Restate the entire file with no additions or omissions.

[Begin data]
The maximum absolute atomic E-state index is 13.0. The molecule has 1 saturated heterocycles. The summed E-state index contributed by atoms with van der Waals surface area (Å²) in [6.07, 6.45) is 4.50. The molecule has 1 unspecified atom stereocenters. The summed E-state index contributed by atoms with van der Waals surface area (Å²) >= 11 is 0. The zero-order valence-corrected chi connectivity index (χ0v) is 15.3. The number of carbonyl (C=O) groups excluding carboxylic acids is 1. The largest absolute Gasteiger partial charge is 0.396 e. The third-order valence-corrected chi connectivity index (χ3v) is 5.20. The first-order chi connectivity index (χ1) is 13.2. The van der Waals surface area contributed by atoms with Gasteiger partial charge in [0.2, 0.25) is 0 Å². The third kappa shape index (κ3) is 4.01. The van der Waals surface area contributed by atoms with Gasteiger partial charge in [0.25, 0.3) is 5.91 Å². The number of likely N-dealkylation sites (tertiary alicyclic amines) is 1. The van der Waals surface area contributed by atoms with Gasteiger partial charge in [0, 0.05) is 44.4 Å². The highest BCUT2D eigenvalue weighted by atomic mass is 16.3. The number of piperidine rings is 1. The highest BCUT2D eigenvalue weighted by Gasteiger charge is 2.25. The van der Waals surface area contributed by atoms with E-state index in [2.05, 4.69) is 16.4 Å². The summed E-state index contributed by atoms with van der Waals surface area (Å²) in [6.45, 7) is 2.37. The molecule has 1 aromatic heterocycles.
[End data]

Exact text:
The maximum absolute atomic E-state index is 13.0. The molecule has 1 saturated heterocycles. The summed E-state index contributed by atoms with van der Waals surface area (Å²) in [6.07, 6.45) is 4.50. The molecule has 1 unspecified atom stereocenters. The summed E-state index contributed by atoms with van der Waals surface area (Å²) >= 11 is 0. The zero-order valence-corrected chi connectivity index (χ0v) is 15.3. The number of carbonyl (C=O) groups excluding carboxylic acids is 1. The largest absolute Gasteiger partial charge is 0.396 e. The third-order valence-corrected chi connectivity index (χ3v) is 5.20. The first-order chi connectivity index (χ1) is 13.2. The van der Waals surface area contributed by atoms with Gasteiger partial charge in [0.2, 0.25) is 0 Å². The third kappa shape index (κ3) is 4.01. The van der Waals surface area contributed by atoms with Gasteiger partial charge in [0.25, 0.3) is 5.91 Å². The number of likely N-dealkylation sites (tertiary alicyclic amines) is 1. The van der Waals surface area contributed by atoms with Gasteiger partial charge in [0, 0.05) is 44.4 Å². The highest BCUT2D eigenvalue weighted by atomic mass is 16.3. The number of piperidine rings is 1. The highest BCUT2D eigenvalue weighted by Gasteiger charge is 2.25. The van der Waals surface area contributed by atoms with E-state index in [2.05, 4.69) is 16.4 Å². The summed E-state index contributed by atoms with van der Waals surface area (Å²) in [6.45, 7) is 2.37. The molecule has 1 aromatic heterocycles.